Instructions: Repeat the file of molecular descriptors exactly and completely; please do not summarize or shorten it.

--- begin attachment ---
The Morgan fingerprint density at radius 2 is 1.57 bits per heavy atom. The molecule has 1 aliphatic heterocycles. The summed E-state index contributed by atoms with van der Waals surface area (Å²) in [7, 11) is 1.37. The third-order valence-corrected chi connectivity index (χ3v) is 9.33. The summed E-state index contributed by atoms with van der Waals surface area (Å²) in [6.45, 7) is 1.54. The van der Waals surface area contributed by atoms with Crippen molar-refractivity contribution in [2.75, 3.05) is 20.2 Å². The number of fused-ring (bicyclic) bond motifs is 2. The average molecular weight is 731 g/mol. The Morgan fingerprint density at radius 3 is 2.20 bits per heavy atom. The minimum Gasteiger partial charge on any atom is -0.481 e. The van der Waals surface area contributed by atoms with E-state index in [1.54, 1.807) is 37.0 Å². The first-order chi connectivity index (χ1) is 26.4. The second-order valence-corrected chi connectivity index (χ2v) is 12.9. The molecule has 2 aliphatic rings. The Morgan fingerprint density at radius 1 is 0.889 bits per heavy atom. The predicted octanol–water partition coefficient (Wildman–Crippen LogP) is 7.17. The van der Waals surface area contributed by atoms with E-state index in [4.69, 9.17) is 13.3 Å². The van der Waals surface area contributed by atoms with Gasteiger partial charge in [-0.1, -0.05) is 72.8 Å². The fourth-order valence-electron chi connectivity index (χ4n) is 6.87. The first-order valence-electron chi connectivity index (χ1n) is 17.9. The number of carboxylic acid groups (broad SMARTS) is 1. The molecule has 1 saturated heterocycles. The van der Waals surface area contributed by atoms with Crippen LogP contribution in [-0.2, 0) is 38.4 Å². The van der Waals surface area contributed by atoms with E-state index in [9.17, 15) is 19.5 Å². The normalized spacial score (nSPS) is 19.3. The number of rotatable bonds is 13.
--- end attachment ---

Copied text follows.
The Morgan fingerprint density at radius 2 is 1.57 bits per heavy atom. The molecule has 1 aliphatic heterocycles. The summed E-state index contributed by atoms with van der Waals surface area (Å²) in [7, 11) is 1.37. The third-order valence-corrected chi connectivity index (χ3v) is 9.33. The summed E-state index contributed by atoms with van der Waals surface area (Å²) in [6.45, 7) is 1.54. The van der Waals surface area contributed by atoms with Crippen molar-refractivity contribution in [2.75, 3.05) is 20.2 Å². The number of fused-ring (bicyclic) bond motifs is 2. The average molecular weight is 731 g/mol. The Morgan fingerprint density at radius 3 is 2.20 bits per heavy atom. The minimum Gasteiger partial charge on any atom is -0.481 e. The van der Waals surface area contributed by atoms with E-state index in [1.54, 1.807) is 37.0 Å². The first-order chi connectivity index (χ1) is 26.4. The second-order valence-corrected chi connectivity index (χ2v) is 12.9. The molecule has 2 aliphatic rings. The Morgan fingerprint density at radius 1 is 0.889 bits per heavy atom. The predicted octanol–water partition coefficient (Wildman–Crippen LogP) is 7.17. The van der Waals surface area contributed by atoms with E-state index in [4.69, 9.17) is 13.3 Å². The van der Waals surface area contributed by atoms with Gasteiger partial charge in [-0.1, -0.05) is 72.8 Å². The fourth-order valence-electron chi connectivity index (χ4n) is 6.87. The first-order valence-electron chi connectivity index (χ1n) is 17.9. The number of carboxylic acid groups (broad SMARTS) is 1. The molecule has 1 saturated heterocycles. The van der Waals surface area contributed by atoms with Crippen LogP contribution in [-0.2, 0) is 38.4 Å². The van der Waals surface area contributed by atoms with E-state index in [9.17, 15) is 19.5 Å². The normalized spacial score (nSPS) is 19.3. The number of rotatable bonds is 13.